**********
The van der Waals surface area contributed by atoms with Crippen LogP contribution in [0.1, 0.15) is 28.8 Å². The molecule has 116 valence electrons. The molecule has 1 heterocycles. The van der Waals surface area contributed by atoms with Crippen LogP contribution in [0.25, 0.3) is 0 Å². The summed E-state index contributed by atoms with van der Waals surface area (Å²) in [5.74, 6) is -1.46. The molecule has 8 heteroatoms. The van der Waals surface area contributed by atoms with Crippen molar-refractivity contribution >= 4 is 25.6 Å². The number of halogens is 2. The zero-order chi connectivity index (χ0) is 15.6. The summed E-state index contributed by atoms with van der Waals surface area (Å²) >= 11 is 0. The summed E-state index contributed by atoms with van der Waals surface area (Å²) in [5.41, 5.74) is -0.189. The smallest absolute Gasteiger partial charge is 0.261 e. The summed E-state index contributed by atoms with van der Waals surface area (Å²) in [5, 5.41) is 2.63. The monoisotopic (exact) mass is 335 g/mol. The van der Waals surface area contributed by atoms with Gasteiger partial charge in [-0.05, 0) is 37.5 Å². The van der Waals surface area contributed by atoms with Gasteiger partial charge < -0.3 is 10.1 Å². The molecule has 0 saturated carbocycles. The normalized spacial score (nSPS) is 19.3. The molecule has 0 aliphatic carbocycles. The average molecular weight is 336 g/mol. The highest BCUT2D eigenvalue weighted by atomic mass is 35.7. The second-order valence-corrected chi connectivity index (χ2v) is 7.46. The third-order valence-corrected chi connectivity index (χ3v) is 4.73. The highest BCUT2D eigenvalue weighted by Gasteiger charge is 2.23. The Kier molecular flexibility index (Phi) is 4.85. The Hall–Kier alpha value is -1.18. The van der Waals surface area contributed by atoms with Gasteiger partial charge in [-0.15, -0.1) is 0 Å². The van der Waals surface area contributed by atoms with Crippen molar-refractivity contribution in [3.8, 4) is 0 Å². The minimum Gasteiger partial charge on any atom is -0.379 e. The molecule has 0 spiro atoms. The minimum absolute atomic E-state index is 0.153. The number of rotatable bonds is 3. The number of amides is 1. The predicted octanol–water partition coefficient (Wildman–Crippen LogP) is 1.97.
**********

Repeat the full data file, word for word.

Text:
The van der Waals surface area contributed by atoms with Crippen LogP contribution in [0.1, 0.15) is 28.8 Å². The molecule has 116 valence electrons. The molecule has 1 heterocycles. The van der Waals surface area contributed by atoms with Crippen LogP contribution in [0.25, 0.3) is 0 Å². The summed E-state index contributed by atoms with van der Waals surface area (Å²) in [5.74, 6) is -1.46. The molecule has 8 heteroatoms. The van der Waals surface area contributed by atoms with Crippen molar-refractivity contribution >= 4 is 25.6 Å². The number of halogens is 2. The zero-order chi connectivity index (χ0) is 15.6. The summed E-state index contributed by atoms with van der Waals surface area (Å²) >= 11 is 0. The summed E-state index contributed by atoms with van der Waals surface area (Å²) in [5.41, 5.74) is -0.189. The smallest absolute Gasteiger partial charge is 0.261 e. The summed E-state index contributed by atoms with van der Waals surface area (Å²) in [5, 5.41) is 2.63. The monoisotopic (exact) mass is 335 g/mol. The van der Waals surface area contributed by atoms with Gasteiger partial charge in [-0.05, 0) is 37.5 Å². The van der Waals surface area contributed by atoms with Gasteiger partial charge < -0.3 is 10.1 Å². The molecule has 0 saturated carbocycles. The normalized spacial score (nSPS) is 19.3. The molecule has 0 aliphatic carbocycles. The average molecular weight is 336 g/mol. The highest BCUT2D eigenvalue weighted by atomic mass is 35.7. The second-order valence-corrected chi connectivity index (χ2v) is 7.46. The third-order valence-corrected chi connectivity index (χ3v) is 4.73. The highest BCUT2D eigenvalue weighted by Gasteiger charge is 2.23. The Kier molecular flexibility index (Phi) is 4.85. The Hall–Kier alpha value is -1.18. The van der Waals surface area contributed by atoms with Gasteiger partial charge in [-0.15, -0.1) is 0 Å². The van der Waals surface area contributed by atoms with Crippen molar-refractivity contribution in [3.8, 4) is 0 Å². The minimum Gasteiger partial charge on any atom is -0.379 e. The molecule has 0 spiro atoms. The minimum absolute atomic E-state index is 0.153. The number of rotatable bonds is 3. The number of amides is 1. The predicted octanol–water partition coefficient (Wildman–Crippen LogP) is 1.97.